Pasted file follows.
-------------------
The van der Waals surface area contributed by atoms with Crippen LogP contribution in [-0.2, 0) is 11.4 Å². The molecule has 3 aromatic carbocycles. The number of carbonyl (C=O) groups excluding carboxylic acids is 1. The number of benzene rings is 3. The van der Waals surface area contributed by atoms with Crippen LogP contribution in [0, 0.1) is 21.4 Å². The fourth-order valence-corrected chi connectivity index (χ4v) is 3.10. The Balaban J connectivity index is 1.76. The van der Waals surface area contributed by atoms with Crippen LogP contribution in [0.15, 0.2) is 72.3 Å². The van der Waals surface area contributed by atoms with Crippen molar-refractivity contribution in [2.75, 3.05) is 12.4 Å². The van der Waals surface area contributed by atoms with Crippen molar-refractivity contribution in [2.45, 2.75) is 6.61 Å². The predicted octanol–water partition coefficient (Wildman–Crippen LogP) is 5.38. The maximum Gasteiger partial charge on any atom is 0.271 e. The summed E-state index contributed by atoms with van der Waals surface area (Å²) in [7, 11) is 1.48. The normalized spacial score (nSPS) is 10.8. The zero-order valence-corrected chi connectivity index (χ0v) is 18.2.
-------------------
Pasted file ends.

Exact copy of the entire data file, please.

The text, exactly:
The van der Waals surface area contributed by atoms with Crippen LogP contribution in [-0.2, 0) is 11.4 Å². The molecule has 3 aromatic carbocycles. The number of carbonyl (C=O) groups excluding carboxylic acids is 1. The number of benzene rings is 3. The van der Waals surface area contributed by atoms with Crippen LogP contribution in [0, 0.1) is 21.4 Å². The fourth-order valence-corrected chi connectivity index (χ4v) is 3.10. The Balaban J connectivity index is 1.76. The van der Waals surface area contributed by atoms with Crippen LogP contribution in [0.15, 0.2) is 72.3 Å². The van der Waals surface area contributed by atoms with Crippen molar-refractivity contribution in [2.75, 3.05) is 12.4 Å². The van der Waals surface area contributed by atoms with Crippen molar-refractivity contribution in [2.45, 2.75) is 6.61 Å². The predicted octanol–water partition coefficient (Wildman–Crippen LogP) is 5.38. The maximum Gasteiger partial charge on any atom is 0.271 e. The summed E-state index contributed by atoms with van der Waals surface area (Å²) in [7, 11) is 1.48. The normalized spacial score (nSPS) is 10.8. The zero-order valence-corrected chi connectivity index (χ0v) is 18.2.